# Blog

## The Free Monad with Multiple Algebras

In this post I will look at the machinery that makes it possible to use Free with more than one algebra at once: Coproducts and the Inject type class. This technique was first described in the paper Data types à la carte, and Cats and other libraries provide implementations. However we’re going to build our own implementation in this post, so we understand how it all works. I’m going to assume you understand Free at a basic level. If not, there are several good posts that introduce the concept.

The usual scenario with the Free monad is that of constructing DSLs: representing computations as immutable values and separating their execution into a separate structure known as an interpreter. Reifying the steps of a procedure or computation in order to represent them without actually executing them is a very common implementation strategy in functional programming. We would normally represent these steps, or actions, as an algebraic data type, without necessarily providing an implementation at the same time. Here is a very simple example of a set of operations represented in this way:

sealed trait Action[A] // parameterised on return type
final case class ReadData(port: Int) extends Action[String]
final case class TransformData(data: String) extends Action[String]
final case class WriteData(port: Int, data: String) extends Action[Unit]

Note how none of the types above have implementations, they are purely descriptive.

So, what good is it? It starts to look more useful when we imagine being able to sequence these things and compose them with other actions, using them as building blocks of bigger abstract ‘programs’. (The obvious example here would be sequencing ReadData and then TransformData and then WriteData into a combined action) As they are at the moment, though, we can’t compose these directly; right now we have defined no mechanism to allow it. We could go and write some methods on Action for this purpose, but there is a more general way: if this ‘instruction set’ was a monad, we could sequence instructions in a for comprehension, for example. And there is no need to make Action a monad ‘manually’, either: a practical way of achieving the same is by wrapping these types into the Free monad. (For a more general discussion of Free please see any of the references to this post. For now, we’ll just use it in a practical context to lead us to the next topic, multiple algebras.)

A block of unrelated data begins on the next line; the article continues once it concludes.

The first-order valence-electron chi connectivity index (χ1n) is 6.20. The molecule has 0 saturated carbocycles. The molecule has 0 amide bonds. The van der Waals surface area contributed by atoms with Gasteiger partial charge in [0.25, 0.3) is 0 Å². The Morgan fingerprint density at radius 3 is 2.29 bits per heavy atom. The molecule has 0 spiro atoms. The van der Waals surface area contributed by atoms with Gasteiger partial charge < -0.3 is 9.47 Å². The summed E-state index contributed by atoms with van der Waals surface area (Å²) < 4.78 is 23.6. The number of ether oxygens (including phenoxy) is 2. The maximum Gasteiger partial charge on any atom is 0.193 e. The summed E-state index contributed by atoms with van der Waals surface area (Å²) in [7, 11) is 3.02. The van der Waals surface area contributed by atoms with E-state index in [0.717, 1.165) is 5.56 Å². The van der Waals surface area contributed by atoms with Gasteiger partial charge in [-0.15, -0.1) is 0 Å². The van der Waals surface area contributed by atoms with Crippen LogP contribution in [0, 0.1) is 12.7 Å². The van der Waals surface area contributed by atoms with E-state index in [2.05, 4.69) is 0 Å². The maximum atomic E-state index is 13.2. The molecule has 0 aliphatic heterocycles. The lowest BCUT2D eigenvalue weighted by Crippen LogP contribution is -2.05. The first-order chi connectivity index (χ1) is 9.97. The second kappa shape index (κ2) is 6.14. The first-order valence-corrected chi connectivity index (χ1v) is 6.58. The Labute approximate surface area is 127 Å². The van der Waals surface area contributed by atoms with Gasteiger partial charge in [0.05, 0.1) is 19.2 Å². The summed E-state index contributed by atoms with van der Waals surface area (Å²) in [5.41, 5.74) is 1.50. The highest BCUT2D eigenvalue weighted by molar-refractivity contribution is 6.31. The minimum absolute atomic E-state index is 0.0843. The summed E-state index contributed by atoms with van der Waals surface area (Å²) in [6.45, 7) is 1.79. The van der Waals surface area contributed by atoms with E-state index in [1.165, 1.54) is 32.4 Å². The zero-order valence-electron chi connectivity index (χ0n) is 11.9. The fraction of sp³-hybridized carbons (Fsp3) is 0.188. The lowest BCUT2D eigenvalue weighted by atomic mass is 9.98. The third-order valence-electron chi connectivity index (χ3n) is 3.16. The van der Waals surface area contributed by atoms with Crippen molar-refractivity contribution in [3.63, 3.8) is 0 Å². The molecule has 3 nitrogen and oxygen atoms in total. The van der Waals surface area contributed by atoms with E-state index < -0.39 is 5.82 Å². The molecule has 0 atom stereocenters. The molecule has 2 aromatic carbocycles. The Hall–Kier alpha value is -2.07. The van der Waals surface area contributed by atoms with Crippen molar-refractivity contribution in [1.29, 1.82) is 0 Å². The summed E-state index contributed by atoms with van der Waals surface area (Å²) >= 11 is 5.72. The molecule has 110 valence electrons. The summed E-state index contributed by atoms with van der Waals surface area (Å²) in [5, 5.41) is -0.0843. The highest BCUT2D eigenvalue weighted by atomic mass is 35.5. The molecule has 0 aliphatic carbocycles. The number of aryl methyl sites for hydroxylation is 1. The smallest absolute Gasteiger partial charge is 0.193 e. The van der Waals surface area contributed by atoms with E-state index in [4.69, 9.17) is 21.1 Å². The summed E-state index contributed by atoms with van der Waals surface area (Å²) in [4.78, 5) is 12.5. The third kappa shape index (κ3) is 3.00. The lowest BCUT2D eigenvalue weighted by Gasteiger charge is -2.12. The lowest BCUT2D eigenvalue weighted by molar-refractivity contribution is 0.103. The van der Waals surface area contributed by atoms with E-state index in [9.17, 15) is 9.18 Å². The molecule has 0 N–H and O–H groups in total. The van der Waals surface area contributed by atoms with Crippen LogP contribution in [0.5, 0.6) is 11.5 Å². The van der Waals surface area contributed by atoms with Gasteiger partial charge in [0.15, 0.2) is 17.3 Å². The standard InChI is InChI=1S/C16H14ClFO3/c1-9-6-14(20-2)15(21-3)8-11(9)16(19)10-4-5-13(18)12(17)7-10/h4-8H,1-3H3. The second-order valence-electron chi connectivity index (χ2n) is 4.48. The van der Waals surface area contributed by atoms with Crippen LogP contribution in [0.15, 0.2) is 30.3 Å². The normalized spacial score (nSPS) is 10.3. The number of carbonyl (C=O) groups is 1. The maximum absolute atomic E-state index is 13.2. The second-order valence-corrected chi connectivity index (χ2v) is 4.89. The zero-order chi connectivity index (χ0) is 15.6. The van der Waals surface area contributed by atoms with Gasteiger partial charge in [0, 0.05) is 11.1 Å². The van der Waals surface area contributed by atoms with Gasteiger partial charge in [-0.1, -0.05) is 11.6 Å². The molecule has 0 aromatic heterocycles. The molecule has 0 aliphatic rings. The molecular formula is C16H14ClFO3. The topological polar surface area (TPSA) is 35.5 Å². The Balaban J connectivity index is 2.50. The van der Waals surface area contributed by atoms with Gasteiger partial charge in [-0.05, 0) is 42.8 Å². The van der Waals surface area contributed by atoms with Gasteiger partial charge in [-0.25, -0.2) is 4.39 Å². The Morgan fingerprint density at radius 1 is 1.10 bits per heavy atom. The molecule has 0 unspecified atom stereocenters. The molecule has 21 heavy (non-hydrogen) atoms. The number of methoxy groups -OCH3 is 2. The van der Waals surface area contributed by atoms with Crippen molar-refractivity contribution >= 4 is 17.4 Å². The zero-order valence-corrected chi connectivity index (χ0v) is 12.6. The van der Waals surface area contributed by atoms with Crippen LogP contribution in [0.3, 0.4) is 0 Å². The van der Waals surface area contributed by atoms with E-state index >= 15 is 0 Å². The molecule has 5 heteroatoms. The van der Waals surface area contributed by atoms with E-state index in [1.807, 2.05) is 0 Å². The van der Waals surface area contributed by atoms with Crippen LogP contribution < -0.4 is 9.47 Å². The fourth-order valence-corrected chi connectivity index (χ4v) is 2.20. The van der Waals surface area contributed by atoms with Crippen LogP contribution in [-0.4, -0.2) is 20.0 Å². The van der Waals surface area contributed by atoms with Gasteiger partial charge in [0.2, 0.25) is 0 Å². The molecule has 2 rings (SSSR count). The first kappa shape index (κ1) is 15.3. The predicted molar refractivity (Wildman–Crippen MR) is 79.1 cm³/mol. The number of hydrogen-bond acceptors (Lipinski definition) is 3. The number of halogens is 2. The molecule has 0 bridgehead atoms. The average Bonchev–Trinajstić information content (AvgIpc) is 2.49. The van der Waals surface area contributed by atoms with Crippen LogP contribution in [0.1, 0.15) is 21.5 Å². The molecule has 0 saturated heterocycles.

In Cats, the Free monad is already defined for us, and we can ‘lift’ a type constructor into the it with Free.liftF. Let us write a little bit of boilerplate to help us do that:

object ActionFree {
def transformData(data: String): Free[Action, String] = Free.liftF(TransformData(data))
def writeData(port: Int, data: String): Free[Action, Unit] = Free.liftF(WriteData(port, data))
}

The general pattern above is to turn an F[A] into a Free[F, A] so we have access to the monadic operations such as flatMap provided by Free.

Now we can do this:

import ActionFree._
val program = for {
t <- transformData(d)
_ <- writeData(789, t)
} yield ()
// program: Free[Action, Unit]

We can then take program and in turn compose it with other structures with the same signature.

(Note that in the convenience methods defined in ActionFree, we ensure that the resulting instances of Free are of type Free[Action, A] rather than allowing the compiler’s type inference to narrow them excessively and end up with a too-specific Free[ReadData, A] which wouldn’t compose with e.g. Free[WriteData, A].)

## Multiple DSLs

The interesting part is yet to come. One of the main attractions of going down this avenue is the possibility of mixing ‘instruction sets’ and still getting them to compose.

Back to our example, we want to do more with data besides reading, writing and ‘transforming’ it. We want to add the following operations:

final case class EncryptData(key: String)
final case class DecryptData(key: String)

But let’s assume that we can’t just make them subclasses of Action, because Action is a sealed trait in a library over which we have no control (or for other good conceptual or architecture reasons). Whatever the reason, imagine that this is how we end up writing them:

final case class EncryptData(key: String) extends AdvancedAction[String]
final case class DecryptData(key: String) extends AdvancedAction[String]

Action and AdvancedAction are separate data types. They have no meaningful common supertype. How can we group them so we can build programs from commands of each type?